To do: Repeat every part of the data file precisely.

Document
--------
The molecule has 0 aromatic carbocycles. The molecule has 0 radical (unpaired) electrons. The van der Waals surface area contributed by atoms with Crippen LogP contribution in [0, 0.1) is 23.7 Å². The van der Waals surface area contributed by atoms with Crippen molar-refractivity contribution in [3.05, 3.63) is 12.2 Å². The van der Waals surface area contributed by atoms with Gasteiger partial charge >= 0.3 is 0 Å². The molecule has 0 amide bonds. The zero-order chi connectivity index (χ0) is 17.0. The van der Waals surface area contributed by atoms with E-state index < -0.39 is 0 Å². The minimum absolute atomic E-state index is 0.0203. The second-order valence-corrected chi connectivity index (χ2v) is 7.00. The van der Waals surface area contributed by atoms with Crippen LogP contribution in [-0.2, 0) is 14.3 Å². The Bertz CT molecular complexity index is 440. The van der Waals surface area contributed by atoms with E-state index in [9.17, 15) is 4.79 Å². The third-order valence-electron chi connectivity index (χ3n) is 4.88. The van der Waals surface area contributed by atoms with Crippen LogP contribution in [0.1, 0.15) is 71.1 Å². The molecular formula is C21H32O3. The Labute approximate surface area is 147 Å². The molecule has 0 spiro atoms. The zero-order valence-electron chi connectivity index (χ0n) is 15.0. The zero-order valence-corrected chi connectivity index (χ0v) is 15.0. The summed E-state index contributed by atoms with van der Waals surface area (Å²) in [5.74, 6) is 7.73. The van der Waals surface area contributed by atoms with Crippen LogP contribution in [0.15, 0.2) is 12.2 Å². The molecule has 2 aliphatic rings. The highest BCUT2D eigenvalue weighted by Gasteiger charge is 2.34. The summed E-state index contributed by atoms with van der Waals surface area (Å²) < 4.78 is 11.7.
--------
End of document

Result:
The molecule has 0 aromatic carbocycles. The molecule has 0 radical (unpaired) electrons. The van der Waals surface area contributed by atoms with Crippen LogP contribution in [0, 0.1) is 23.7 Å². The van der Waals surface area contributed by atoms with Crippen molar-refractivity contribution in [3.05, 3.63) is 12.2 Å². The van der Waals surface area contributed by atoms with Gasteiger partial charge >= 0.3 is 0 Å². The molecule has 0 amide bonds. The zero-order chi connectivity index (χ0) is 17.0. The van der Waals surface area contributed by atoms with E-state index < -0.39 is 0 Å². The minimum absolute atomic E-state index is 0.0203. The second-order valence-corrected chi connectivity index (χ2v) is 7.00. The van der Waals surface area contributed by atoms with Crippen LogP contribution in [-0.2, 0) is 14.3 Å². The Bertz CT molecular complexity index is 440. The van der Waals surface area contributed by atoms with E-state index in [9.17, 15) is 4.79 Å². The third-order valence-electron chi connectivity index (χ3n) is 4.88. The van der Waals surface area contributed by atoms with Crippen LogP contribution in [0.1, 0.15) is 71.1 Å². The molecular formula is C21H32O3. The Labute approximate surface area is 147 Å². The molecule has 0 spiro atoms. The zero-order valence-electron chi connectivity index (χ0n) is 15.0. The zero-order valence-corrected chi connectivity index (χ0v) is 15.0. The summed E-state index contributed by atoms with van der Waals surface area (Å²) in [5.74, 6) is 7.73. The van der Waals surface area contributed by atoms with Crippen LogP contribution in [0.15, 0.2) is 12.2 Å². The molecule has 2 aliphatic rings. The highest BCUT2D eigenvalue weighted by Gasteiger charge is 2.34. The summed E-state index contributed by atoms with van der Waals surface area (Å²) < 4.78 is 11.7.